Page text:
An automaton answers the customer service calls to companies, and a bot catches the chat messages. Is this how corporations use AI? It doesn’t need to be so, at least not if you ask the experts at FCAI.
“We want to make Finnish companies understand how pervasive the change AI brings is. It doesn’t mean deploying one piece of AI, but a whole new operational philosophy. AI must be imported to the core of the internal development of the company“, says Arto Klami, assistant professor, from the University of Helsinki and FCAI.
This is how Netflix, the streaming video service, works, for example. It uses AI methods to deduce things from its user data; things like what kind of superhero to have in their next TV series.
This means that the AI software digs through the customers’ watching and predicts their needs, which controls the company’s investment decisions. Corporate directors may use AI to make decisions based on data, instead of having AI only take care of some individual tasks.
Aiming for industries
FCAI recently received a million euros of funding from the centennial foundation of Technology Industries of Finland and Jane and Aatos Erkko’s foundation.
With this funding, FCAI will build AI software that companies can incorporate into the processes they already have in place. The goal is to make this possible without the employees of the company having to understand AI in depth.
The three-year project Interactive Artificial Intelligence for Driving R&D starting at the beginning of 2019 will try to help especially industrial companies to deploy AI.
According to Klami, industrial companies could use AI methods for chemical or other industrial processes, for example, or to simulate the behaviour of people. Many companies are already using advanced models and simulators, but combining them with AI has been difficult so far.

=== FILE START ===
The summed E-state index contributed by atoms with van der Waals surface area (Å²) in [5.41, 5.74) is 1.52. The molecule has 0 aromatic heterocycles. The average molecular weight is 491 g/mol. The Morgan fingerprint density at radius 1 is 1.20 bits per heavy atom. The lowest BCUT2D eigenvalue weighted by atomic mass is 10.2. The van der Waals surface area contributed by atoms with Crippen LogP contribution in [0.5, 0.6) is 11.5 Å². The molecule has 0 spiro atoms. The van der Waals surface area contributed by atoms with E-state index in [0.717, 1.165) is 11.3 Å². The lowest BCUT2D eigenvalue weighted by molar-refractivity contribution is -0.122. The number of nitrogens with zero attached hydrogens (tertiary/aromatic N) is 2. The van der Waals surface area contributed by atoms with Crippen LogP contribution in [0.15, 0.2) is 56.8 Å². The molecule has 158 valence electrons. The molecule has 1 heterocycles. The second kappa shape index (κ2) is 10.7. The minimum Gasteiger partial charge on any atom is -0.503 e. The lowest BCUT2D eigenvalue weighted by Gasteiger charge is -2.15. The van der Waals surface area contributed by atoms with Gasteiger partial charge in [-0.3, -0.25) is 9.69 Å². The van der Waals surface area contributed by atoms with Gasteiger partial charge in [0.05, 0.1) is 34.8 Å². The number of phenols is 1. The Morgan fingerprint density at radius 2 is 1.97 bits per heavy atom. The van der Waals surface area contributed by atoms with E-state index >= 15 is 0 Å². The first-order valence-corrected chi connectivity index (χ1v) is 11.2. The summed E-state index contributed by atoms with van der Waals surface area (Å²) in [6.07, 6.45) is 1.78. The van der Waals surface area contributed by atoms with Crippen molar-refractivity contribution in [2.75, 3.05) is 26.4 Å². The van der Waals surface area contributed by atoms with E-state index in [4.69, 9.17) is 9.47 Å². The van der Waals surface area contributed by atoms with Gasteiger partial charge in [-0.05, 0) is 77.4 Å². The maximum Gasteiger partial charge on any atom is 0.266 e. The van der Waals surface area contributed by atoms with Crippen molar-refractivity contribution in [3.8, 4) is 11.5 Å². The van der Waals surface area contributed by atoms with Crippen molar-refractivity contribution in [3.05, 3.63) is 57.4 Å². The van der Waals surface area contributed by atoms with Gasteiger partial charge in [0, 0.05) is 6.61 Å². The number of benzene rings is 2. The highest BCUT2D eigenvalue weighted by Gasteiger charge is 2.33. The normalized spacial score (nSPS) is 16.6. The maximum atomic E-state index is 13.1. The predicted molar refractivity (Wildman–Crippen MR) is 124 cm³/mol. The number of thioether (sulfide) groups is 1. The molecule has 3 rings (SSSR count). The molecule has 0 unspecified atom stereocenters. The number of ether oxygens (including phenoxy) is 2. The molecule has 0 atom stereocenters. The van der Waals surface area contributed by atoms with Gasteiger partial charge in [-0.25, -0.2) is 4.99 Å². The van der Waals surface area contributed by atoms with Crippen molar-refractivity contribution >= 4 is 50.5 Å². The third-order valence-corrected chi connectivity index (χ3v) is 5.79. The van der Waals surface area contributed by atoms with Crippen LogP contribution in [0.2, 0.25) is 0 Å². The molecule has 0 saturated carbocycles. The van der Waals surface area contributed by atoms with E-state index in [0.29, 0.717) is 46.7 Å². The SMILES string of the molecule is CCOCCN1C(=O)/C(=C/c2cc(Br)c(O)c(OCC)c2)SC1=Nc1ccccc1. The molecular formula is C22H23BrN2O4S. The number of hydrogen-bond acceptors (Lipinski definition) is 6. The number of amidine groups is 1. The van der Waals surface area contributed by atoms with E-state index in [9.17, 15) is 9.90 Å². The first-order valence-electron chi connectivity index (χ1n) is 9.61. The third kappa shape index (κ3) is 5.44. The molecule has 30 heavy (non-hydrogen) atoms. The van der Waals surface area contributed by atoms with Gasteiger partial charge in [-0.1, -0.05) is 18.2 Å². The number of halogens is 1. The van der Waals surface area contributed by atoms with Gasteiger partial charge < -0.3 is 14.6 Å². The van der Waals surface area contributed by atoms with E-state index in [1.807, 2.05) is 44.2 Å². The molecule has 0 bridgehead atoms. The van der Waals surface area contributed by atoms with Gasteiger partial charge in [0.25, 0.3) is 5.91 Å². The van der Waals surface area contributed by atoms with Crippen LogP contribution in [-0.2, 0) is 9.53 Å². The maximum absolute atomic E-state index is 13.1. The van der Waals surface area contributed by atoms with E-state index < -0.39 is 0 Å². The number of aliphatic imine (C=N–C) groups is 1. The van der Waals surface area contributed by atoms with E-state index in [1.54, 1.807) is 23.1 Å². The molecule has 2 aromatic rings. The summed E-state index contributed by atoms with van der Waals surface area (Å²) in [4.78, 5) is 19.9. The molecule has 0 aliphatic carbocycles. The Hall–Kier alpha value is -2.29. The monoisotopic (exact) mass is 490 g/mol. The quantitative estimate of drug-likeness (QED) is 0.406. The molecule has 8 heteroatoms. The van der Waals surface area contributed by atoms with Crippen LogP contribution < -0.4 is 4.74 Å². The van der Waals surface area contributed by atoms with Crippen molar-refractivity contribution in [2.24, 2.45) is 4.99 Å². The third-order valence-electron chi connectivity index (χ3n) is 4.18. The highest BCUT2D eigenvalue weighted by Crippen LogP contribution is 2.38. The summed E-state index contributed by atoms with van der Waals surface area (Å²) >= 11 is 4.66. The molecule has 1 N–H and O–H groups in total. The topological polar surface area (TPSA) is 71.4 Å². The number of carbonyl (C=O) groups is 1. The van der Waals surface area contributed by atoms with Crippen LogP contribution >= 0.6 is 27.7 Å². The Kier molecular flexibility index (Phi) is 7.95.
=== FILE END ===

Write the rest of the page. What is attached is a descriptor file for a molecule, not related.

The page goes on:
“These past years, we have developed new, revolutionary AI methods and open source software to this end, but we still need further research“, says Klami.
A dedicated professor
The objective of FCAI is not just to make the corporate world understand the possibilities of AI, but also bring the companies into the research as active partners.
“Then we can strive for more considerable breakthroughs, which we will need in the international competition. Our mission is to carry out high-end research into AI in collaboration with the corporate world. We need to produce tools as a result of our research, which will be easy for the companies to use“, Klami says.
FCAI is already collaborating with two dozen Finnish companies. The research centre has appointed a professor dedicated to each partner company to map the companies’ AI needs and opportunities for collaboration.
Unlike Google and Facebook, the customer numbers of Finnish companies are not in the billions, so the companies have to make do with less customer data in their AI experiments. However, according to Klami, we have the skills in Finland to make reliable conclusions from even small data.
“We also have many professors and people with an education in this field, in relation to the general population“, Klami says.
These skills now have to be incorporated in the industries.
“In a small country, it is easy to reach the core of the business, even in large companies. For companies to succeed in the long run, their business has to be guided by a will to deploy AI and the skill to use it.“
This is how AI is changing customer service
AI is changing the nature of many tasks, but not so that we don’t need people any more, says Arto Klami, assistant professor in computer science at the University of Helsinki and FCAI (Finnish Center for Artificial Intelligence).
One of the changes to traditional customer service is having an automated voice answering the service number. It belongs to an AI software based on voice recognition, to which customers may state their business.
There is still a person as background support. If the customer is not able to finish his or her business with the AI algorithm for some reason, the call will revert to a human. It is the human’s task to teach the algorithm that it has failed because the algorithm didn’t recognise a dialectal word, for example. After that, the algorithm will work a little more exactly.
“The human’s work will still be there, though it has changed a bit. This kind of work does not require a higher education than the job required before, as long as the employee has a user interface suitable for teaching the algorithm. There are already companies in Finland offering this service“, says Klami.